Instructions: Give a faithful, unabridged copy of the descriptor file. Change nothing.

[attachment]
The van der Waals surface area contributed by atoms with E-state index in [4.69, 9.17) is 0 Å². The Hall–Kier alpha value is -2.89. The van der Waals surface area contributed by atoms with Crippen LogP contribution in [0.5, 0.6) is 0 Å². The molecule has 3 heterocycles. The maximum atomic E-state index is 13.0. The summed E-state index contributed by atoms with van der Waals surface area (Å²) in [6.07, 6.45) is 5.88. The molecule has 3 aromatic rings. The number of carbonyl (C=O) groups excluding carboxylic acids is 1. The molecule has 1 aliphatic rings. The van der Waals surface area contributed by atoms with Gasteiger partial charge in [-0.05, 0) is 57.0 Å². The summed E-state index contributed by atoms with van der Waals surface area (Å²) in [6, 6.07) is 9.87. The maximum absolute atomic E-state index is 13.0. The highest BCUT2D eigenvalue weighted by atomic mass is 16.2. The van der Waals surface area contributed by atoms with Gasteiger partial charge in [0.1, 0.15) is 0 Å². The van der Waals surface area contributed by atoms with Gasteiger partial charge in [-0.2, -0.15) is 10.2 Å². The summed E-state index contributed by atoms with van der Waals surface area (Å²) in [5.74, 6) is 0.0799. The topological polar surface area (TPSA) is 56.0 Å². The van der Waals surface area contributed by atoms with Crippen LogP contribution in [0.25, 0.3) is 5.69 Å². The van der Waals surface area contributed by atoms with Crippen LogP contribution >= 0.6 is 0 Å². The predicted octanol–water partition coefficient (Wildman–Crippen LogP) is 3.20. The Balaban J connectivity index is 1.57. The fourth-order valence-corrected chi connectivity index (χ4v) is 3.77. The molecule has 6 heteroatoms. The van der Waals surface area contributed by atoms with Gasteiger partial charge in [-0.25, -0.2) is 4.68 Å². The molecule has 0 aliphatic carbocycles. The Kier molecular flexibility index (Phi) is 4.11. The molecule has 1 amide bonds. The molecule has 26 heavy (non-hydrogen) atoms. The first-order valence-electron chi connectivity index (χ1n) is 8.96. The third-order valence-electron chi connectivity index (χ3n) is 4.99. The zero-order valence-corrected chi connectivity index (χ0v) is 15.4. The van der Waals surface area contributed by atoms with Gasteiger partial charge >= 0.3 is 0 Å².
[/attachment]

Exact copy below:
The van der Waals surface area contributed by atoms with E-state index in [4.69, 9.17) is 0 Å². The Hall–Kier alpha value is -2.89. The van der Waals surface area contributed by atoms with Crippen LogP contribution in [0.5, 0.6) is 0 Å². The molecule has 3 heterocycles. The maximum atomic E-state index is 13.0. The summed E-state index contributed by atoms with van der Waals surface area (Å²) in [6.07, 6.45) is 5.88. The molecule has 3 aromatic rings. The number of carbonyl (C=O) groups excluding carboxylic acids is 1. The molecule has 1 aliphatic rings. The van der Waals surface area contributed by atoms with Gasteiger partial charge in [-0.05, 0) is 57.0 Å². The summed E-state index contributed by atoms with van der Waals surface area (Å²) in [6, 6.07) is 9.87. The maximum absolute atomic E-state index is 13.0. The highest BCUT2D eigenvalue weighted by atomic mass is 16.2. The van der Waals surface area contributed by atoms with Gasteiger partial charge in [0.1, 0.15) is 0 Å². The van der Waals surface area contributed by atoms with Gasteiger partial charge in [-0.2, -0.15) is 10.2 Å². The summed E-state index contributed by atoms with van der Waals surface area (Å²) in [5.74, 6) is 0.0799. The topological polar surface area (TPSA) is 56.0 Å². The van der Waals surface area contributed by atoms with Crippen LogP contribution in [0.25, 0.3) is 5.69 Å². The van der Waals surface area contributed by atoms with Crippen LogP contribution >= 0.6 is 0 Å². The predicted octanol–water partition coefficient (Wildman–Crippen LogP) is 3.20. The Balaban J connectivity index is 1.57. The fourth-order valence-corrected chi connectivity index (χ4v) is 3.77. The molecule has 6 heteroatoms. The van der Waals surface area contributed by atoms with Gasteiger partial charge in [-0.25, -0.2) is 4.68 Å². The molecule has 0 aliphatic carbocycles. The Kier molecular flexibility index (Phi) is 4.11. The molecule has 1 amide bonds. The molecule has 26 heavy (non-hydrogen) atoms. The first-order valence-electron chi connectivity index (χ1n) is 8.96. The third-order valence-electron chi connectivity index (χ3n) is 4.99. The zero-order valence-corrected chi connectivity index (χ0v) is 15.4. The van der Waals surface area contributed by atoms with Gasteiger partial charge >= 0.3 is 0 Å².